You’ll want to polish up your cold reading skills. Cold reading is the act of performing lines as you read them for the very first time. It can be a nerve-wracking experience, but with practice most actors can become quite adept at it. The best way to become a fluent cold reader is to read aloud whenever you get the chance. And don’t just read the words in a monotone voice, read the words with emotion. Read the words “in character.” • Find opportunities to read to others: • Read storybooks to children. • Read magazine articles to friends. • Read poetry to your loved ones. • Read this article out loud to your computer! • The more you read the more natural your voice will sound. Remember, the challenge of cold reading is to sound as though you are saying those written words spontaneously. Practice makes perfect. • As you practice reading aloud, make certain you incorporate natural movements. AUDITION DRESS CODE
Wear plain clothes
You want the casting director to watch your acting, not read your humorous T-shirt. Don’t wear clothes with strong or colorful designs. Wear comfortable, modest clothes that allow for free movement. Wear appropriate colors
Although a splash of color won’t damage your chances (unless you’ve specifically been asked to wear “blacks”), you should think what is appropriate for your audition, not drawing attention to your clothing.
Wear flat shoes
A simple pair of rubber-soled sneakers is all you need. You can comfortably move in them. Never wear high heals for an audition – you’ll almost certainly be asked to remove them. Flip-flops or bare feet are not appropriate. You will be wearing shoes to perform so don’t plan on getting used to bare feet. Dance shoes are okay to bring (or wear) but don’t make people wait for you to go get them or change into them.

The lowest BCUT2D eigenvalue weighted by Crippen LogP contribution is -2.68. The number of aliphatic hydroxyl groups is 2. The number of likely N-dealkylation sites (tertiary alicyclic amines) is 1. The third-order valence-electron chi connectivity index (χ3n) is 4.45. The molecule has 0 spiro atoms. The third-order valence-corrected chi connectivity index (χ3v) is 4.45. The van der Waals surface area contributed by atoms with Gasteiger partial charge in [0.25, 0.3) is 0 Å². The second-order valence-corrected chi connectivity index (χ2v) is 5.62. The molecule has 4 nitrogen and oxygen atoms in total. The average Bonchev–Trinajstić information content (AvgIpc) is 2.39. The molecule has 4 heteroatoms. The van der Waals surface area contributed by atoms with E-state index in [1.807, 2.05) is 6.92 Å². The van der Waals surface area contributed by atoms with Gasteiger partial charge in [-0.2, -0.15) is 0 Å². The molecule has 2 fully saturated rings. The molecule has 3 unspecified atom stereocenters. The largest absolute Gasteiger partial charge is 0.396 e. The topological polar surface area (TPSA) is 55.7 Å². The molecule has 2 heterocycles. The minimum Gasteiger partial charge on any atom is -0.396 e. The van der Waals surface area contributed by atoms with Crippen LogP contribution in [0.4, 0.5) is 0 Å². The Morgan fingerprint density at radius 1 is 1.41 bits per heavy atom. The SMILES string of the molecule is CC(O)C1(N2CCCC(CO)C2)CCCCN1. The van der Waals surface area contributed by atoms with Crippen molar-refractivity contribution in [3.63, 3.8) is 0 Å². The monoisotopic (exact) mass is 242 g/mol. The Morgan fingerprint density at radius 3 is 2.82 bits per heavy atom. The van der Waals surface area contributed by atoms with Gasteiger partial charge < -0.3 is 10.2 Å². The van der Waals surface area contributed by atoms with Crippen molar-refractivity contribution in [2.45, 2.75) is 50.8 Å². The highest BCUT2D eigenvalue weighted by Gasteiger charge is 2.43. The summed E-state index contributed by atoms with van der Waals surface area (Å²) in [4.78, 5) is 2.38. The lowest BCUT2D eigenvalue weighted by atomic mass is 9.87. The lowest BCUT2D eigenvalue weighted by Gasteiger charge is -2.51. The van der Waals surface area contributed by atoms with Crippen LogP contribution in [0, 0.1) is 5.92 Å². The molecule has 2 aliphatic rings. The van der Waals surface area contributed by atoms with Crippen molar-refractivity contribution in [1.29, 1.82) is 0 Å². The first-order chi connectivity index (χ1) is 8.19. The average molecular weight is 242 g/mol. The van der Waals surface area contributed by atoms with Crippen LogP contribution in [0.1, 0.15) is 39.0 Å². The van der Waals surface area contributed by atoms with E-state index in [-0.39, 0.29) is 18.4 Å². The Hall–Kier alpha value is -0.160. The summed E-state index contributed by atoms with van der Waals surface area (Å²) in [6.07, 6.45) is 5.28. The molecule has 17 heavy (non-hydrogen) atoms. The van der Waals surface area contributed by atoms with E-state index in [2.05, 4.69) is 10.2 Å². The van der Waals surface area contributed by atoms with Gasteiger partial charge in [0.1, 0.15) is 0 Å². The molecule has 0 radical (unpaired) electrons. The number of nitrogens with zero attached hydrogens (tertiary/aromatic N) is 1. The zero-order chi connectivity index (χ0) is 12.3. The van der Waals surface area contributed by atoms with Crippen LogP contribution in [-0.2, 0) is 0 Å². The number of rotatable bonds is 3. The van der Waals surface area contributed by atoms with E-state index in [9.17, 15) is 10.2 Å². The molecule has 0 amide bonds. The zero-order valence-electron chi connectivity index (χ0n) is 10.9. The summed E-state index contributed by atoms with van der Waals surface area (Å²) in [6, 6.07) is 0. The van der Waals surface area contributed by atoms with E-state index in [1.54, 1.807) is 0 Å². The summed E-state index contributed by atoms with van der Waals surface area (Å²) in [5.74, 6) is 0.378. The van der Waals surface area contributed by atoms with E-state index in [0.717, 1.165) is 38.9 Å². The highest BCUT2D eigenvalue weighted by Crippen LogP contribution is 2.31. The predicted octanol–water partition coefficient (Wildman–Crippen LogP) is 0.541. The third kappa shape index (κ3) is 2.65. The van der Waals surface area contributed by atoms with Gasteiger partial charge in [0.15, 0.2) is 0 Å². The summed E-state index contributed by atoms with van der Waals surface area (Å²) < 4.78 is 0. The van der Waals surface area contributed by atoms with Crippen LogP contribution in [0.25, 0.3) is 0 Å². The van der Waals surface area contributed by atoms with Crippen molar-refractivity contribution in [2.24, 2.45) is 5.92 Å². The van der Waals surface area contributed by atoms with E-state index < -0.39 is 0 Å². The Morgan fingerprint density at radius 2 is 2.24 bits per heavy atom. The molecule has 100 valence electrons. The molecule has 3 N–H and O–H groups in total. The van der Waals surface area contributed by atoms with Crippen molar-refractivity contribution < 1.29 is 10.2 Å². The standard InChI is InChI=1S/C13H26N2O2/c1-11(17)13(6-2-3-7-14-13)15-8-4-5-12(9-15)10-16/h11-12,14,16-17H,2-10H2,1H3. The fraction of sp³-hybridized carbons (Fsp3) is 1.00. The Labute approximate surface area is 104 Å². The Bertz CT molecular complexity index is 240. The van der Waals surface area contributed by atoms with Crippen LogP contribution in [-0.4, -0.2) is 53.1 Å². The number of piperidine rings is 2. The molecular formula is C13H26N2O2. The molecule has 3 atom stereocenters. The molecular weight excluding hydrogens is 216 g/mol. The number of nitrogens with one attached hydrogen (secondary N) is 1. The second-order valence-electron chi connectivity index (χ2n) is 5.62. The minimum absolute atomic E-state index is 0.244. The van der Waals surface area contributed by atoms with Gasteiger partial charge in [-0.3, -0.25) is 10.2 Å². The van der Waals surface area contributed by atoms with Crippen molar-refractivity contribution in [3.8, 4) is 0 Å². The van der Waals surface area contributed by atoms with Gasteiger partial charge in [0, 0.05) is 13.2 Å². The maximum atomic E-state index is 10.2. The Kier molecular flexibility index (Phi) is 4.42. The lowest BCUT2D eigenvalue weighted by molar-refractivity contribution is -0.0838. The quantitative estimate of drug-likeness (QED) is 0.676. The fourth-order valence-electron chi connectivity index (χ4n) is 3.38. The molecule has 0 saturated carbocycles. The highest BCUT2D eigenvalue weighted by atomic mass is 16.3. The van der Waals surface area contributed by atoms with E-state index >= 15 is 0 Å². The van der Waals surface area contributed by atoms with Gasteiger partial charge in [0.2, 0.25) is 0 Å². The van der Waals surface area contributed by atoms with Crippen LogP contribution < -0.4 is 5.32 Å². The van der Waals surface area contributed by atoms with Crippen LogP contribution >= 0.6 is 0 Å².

No costumes
Many new actors make the mistake of wearing costumes to audition. Perhaps they say to themselves: “Hey, I’ve got a great pirate outfit from last Halloween! I’ll wear that!” Sadly, this is bound to cause the panel to chuckle under their breath. They might be amused, but they will definitely not take the actor seriously.
Try not to use props
Your stage entrance needs to be as slick and clean as possible. A busy director may begrudge waiting for you to find a chair or table. Sometimes, they might even instruct you to do the audition without the chair and you’ll have to adapt your speech on the spot. It’s best not to use any props so that you can fully concentrate on your performance.
The powers that be. The folks behind the desk, eating, drinking and taking their notes. All the while, ignoring you.
When you walk into the room, don’t think that you are at their mercy for two minutes. Walk in and think the exact opposite. They're at your mercy for two minutes. You can make 'em laugh, cry, or at least yawn. Whatever the case, you'll be having fun.
A little known audition tip: Think of them as potential business partners. Equals. You're selling, and they're buying. Treat them with respect and courtesy, and they'll do the same.
But don't ask who they are. Introductions waste time, time you could use for showing off your acting or singing chops.
They're there to observe and evaluate, not engage.